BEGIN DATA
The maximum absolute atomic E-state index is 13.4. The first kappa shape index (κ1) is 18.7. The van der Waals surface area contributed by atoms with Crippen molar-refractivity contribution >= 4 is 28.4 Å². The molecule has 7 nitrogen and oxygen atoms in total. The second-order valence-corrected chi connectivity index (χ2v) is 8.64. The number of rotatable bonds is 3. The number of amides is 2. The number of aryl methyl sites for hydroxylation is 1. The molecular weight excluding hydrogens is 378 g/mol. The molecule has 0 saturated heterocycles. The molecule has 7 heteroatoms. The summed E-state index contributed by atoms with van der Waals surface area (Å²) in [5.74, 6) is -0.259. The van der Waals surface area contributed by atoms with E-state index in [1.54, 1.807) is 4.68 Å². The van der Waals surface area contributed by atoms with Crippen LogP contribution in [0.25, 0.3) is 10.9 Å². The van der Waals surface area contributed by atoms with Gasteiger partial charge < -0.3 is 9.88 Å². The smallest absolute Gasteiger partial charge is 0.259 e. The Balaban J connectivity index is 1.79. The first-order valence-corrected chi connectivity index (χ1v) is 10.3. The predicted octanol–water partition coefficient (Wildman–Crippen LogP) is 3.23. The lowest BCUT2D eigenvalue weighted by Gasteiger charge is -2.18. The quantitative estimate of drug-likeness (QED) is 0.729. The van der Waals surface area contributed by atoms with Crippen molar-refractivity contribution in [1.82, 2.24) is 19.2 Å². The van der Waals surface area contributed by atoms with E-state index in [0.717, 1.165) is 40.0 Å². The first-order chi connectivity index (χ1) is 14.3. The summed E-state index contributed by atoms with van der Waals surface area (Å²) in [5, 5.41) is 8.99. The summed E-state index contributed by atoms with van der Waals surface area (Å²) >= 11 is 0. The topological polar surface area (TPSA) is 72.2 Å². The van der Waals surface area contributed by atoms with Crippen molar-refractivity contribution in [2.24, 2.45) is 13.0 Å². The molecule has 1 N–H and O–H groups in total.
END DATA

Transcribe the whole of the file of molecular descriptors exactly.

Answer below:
The maximum absolute atomic E-state index is 13.4. The first kappa shape index (κ1) is 18.7. The van der Waals surface area contributed by atoms with Crippen molar-refractivity contribution >= 4 is 28.4 Å². The molecule has 7 nitrogen and oxygen atoms in total. The second-order valence-corrected chi connectivity index (χ2v) is 8.64. The number of rotatable bonds is 3. The number of amides is 2. The number of aryl methyl sites for hydroxylation is 1. The molecular weight excluding hydrogens is 378 g/mol. The molecule has 0 saturated heterocycles. The molecule has 7 heteroatoms. The summed E-state index contributed by atoms with van der Waals surface area (Å²) in [5.74, 6) is -0.259. The van der Waals surface area contributed by atoms with E-state index in [1.54, 1.807) is 4.68 Å². The van der Waals surface area contributed by atoms with Crippen LogP contribution in [0.25, 0.3) is 10.9 Å². The van der Waals surface area contributed by atoms with Gasteiger partial charge < -0.3 is 9.88 Å². The smallest absolute Gasteiger partial charge is 0.259 e. The Balaban J connectivity index is 1.79. The first-order valence-corrected chi connectivity index (χ1v) is 10.3. The predicted octanol–water partition coefficient (Wildman–Crippen LogP) is 3.23. The lowest BCUT2D eigenvalue weighted by Gasteiger charge is -2.18. The quantitative estimate of drug-likeness (QED) is 0.729. The van der Waals surface area contributed by atoms with Crippen molar-refractivity contribution in [1.82, 2.24) is 19.2 Å². The van der Waals surface area contributed by atoms with E-state index in [0.717, 1.165) is 40.0 Å². The first-order chi connectivity index (χ1) is 14.3. The summed E-state index contributed by atoms with van der Waals surface area (Å²) in [5, 5.41) is 8.99. The summed E-state index contributed by atoms with van der Waals surface area (Å²) >= 11 is 0. The topological polar surface area (TPSA) is 72.2 Å². The van der Waals surface area contributed by atoms with Crippen molar-refractivity contribution in [2.24, 2.45) is 13.0 Å². The molecule has 1 N–H and O–H groups in total.